Army chief: Czechs must prepare for NATO-Russia conflict
In a forthright speech on Tuesday, the head of the Czech Army said that if there were a war between NATO and Russia, the Czechs would immediately become active participants. Karel Řehka told the country’s top brass that preparations must be made now for such a possibility.
The chief of the general staff of the Czech Army, Major General Karel Řehka, delivered an annual assessment of the previous year to the military’s top leaders in Prague on Tuesday morning.
The army chief said the only place he could begin was Russia’s war on Ukraine.
“Unfortunately, what happened was exactly what many military and security analysts had warned of for many years – and few believed them. We convinced ourselves that there was no threat of a major war in our civilised Europe. It was comfortable, as we didn’t have to sacrifice for our defence a lot of effort, money or human lives… The last year presented, and continues to present, our army with challenges that we have never faced.”
Karel Řehka said Czechia had to prepare now for a possible military clash between Russia and NATO, which the country joined in 1999.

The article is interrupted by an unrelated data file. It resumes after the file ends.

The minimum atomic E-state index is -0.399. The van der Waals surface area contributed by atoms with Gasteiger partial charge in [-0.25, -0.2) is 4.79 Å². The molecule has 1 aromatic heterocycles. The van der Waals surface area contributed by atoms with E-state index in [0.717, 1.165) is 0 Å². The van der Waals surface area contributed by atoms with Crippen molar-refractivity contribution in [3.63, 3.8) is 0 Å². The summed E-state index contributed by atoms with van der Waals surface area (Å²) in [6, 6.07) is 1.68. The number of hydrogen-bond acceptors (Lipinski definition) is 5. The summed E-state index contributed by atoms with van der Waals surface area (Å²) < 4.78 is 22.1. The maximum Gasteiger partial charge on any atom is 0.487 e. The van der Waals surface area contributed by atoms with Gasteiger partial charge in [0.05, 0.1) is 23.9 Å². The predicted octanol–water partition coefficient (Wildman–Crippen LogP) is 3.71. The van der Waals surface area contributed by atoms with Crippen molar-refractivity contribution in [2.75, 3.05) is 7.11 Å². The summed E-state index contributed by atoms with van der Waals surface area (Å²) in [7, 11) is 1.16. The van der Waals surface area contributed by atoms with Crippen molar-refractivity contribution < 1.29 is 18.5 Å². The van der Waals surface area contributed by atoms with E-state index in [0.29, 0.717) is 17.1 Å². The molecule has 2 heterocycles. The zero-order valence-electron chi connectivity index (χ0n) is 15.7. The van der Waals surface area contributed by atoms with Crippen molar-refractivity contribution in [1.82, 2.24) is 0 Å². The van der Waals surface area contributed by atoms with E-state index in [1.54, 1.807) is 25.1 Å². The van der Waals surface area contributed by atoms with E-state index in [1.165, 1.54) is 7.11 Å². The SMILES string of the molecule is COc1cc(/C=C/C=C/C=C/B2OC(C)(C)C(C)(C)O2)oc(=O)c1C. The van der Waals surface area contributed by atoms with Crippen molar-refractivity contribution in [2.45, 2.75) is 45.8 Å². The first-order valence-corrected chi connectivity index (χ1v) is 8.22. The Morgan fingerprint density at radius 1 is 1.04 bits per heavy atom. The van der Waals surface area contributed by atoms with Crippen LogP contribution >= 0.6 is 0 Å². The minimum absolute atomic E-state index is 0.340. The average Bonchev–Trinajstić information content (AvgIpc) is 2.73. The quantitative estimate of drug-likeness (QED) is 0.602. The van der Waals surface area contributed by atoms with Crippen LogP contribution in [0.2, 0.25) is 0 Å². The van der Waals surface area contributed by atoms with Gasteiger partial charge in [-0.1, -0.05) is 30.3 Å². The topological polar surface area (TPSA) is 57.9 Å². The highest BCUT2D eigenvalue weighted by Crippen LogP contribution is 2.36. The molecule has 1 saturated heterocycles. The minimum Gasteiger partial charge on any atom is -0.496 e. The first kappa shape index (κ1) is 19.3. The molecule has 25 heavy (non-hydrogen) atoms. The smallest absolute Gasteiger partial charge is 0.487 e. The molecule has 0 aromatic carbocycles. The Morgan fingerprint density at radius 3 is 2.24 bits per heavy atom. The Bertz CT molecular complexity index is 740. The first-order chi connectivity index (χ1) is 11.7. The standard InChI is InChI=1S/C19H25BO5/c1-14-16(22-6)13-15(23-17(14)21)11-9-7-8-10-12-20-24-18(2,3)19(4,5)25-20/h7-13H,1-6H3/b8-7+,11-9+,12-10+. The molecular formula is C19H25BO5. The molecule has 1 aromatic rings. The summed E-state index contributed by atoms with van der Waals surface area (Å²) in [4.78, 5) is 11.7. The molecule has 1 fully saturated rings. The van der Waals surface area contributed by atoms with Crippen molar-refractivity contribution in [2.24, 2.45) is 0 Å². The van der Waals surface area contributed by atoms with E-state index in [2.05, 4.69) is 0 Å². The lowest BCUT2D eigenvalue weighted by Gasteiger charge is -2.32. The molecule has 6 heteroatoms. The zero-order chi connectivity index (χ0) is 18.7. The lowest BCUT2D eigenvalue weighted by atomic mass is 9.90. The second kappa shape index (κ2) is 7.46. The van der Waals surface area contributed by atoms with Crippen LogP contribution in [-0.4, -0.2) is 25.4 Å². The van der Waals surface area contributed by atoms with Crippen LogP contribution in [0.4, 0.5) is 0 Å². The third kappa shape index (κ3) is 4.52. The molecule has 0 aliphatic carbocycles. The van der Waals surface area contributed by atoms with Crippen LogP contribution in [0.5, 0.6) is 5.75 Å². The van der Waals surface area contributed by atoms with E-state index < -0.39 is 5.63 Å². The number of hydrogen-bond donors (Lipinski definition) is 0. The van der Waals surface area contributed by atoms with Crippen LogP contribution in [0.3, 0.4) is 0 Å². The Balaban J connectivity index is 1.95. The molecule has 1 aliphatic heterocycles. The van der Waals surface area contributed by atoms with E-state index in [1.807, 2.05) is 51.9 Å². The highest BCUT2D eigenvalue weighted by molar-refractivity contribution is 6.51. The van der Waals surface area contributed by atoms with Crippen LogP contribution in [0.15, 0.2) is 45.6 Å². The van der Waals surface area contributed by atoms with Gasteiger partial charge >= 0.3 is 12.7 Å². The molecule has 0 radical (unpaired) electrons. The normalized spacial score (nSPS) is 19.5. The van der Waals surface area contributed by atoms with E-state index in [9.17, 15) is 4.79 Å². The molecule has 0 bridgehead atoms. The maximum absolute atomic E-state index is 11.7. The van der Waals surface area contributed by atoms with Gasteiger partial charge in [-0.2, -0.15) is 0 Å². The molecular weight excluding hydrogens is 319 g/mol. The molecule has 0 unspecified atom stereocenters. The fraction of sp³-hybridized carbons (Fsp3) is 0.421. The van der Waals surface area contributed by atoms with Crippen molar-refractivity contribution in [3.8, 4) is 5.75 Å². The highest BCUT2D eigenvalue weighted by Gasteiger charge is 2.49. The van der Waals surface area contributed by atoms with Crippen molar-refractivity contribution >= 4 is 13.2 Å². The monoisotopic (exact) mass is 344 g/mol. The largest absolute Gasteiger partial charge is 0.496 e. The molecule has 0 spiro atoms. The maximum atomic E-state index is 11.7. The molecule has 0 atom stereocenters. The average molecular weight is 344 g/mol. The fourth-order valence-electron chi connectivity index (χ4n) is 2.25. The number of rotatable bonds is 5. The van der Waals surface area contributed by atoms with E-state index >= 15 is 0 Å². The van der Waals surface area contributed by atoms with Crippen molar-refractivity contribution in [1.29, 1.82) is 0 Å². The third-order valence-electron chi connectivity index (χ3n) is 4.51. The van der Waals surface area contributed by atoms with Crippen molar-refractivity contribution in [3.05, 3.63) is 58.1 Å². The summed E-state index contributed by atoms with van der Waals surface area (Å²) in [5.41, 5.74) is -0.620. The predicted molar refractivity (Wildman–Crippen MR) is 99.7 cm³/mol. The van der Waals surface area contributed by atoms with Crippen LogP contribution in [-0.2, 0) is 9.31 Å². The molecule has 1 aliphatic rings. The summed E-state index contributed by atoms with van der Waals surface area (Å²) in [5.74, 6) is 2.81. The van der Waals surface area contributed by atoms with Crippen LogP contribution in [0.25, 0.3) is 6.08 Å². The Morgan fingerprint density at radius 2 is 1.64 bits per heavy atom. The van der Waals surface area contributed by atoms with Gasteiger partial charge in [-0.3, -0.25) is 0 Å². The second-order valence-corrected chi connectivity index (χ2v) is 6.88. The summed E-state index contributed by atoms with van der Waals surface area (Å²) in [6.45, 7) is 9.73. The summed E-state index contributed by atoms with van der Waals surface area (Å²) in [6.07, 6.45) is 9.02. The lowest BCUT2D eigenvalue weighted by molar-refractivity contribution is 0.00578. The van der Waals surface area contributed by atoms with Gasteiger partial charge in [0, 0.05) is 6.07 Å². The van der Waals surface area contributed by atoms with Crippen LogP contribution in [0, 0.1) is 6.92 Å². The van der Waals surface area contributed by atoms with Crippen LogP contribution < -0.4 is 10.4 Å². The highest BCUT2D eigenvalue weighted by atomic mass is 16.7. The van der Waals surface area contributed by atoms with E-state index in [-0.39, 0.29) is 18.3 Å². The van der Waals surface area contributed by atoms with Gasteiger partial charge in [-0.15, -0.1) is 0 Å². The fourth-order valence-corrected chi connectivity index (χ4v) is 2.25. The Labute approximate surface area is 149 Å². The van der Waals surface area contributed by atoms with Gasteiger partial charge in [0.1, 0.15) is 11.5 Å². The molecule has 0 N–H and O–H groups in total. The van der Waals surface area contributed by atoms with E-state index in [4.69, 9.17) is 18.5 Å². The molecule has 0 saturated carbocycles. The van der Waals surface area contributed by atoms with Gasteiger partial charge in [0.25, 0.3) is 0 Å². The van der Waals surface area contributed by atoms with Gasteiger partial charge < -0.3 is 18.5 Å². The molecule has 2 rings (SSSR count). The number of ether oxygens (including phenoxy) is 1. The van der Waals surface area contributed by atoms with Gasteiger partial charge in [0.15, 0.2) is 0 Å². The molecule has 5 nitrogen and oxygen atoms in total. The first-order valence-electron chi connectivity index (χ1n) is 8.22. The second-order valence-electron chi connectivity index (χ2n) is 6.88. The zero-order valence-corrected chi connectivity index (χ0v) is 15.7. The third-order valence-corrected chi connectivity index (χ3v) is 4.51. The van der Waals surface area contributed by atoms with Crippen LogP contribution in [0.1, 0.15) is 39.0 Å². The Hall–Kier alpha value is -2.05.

“If – and I say if – a war breaks out between the alliance and Russia, we will be an active participant from the first minute. A large part of our army will go to fight according to the alliance’s military plans. Our territory will become a significant transit and support zone. It would be up to us soldiers to ensure that zone was secure and could function.”
If this were to happen, there would be many legitimate and easily reachable targets in Czechia from Russia’s perspective, said the army chief.
“Russia won’t wait for us to get organised and to travel somewhere to a battlefield. It will respond immediately. The lives of every soldier, and citizen of the Czech Republic, would be turned on their heads. Everything would be different.”
What’s more, Moscow could get even worse in future, Major General Řehka warned.
“Russia, which today is terrorizing a sovereign European country, isn’t going to disappear. It will remain a danger to us: less predictable, more hostile and aggressive, and perhaps frustrated, full of hatred and out for revenge.”
Also addressing the Czech Army’s commanders on Tuesday was the minister of defence, Jana Černochová, who highlighted the country’s commitment to helping Ukraine.
“The supply of military and humanitarian aid was, and remains, very important to the Ukrainians; especially so at the start of the war, when in practical terms our country and Poland were the main countries offering such support. The total sum of our support – some CZK 500 million – proves that we are not indifferent toward Ukraine.”
The Czech defence chief also said that Russia’s invasion of Ukraine represented the biggest change to the security situation in Europe since WWII.
Many, including all previous Czech governments, had succumbed to the illusion of eternal peace on the continent, Ms. Černochová said.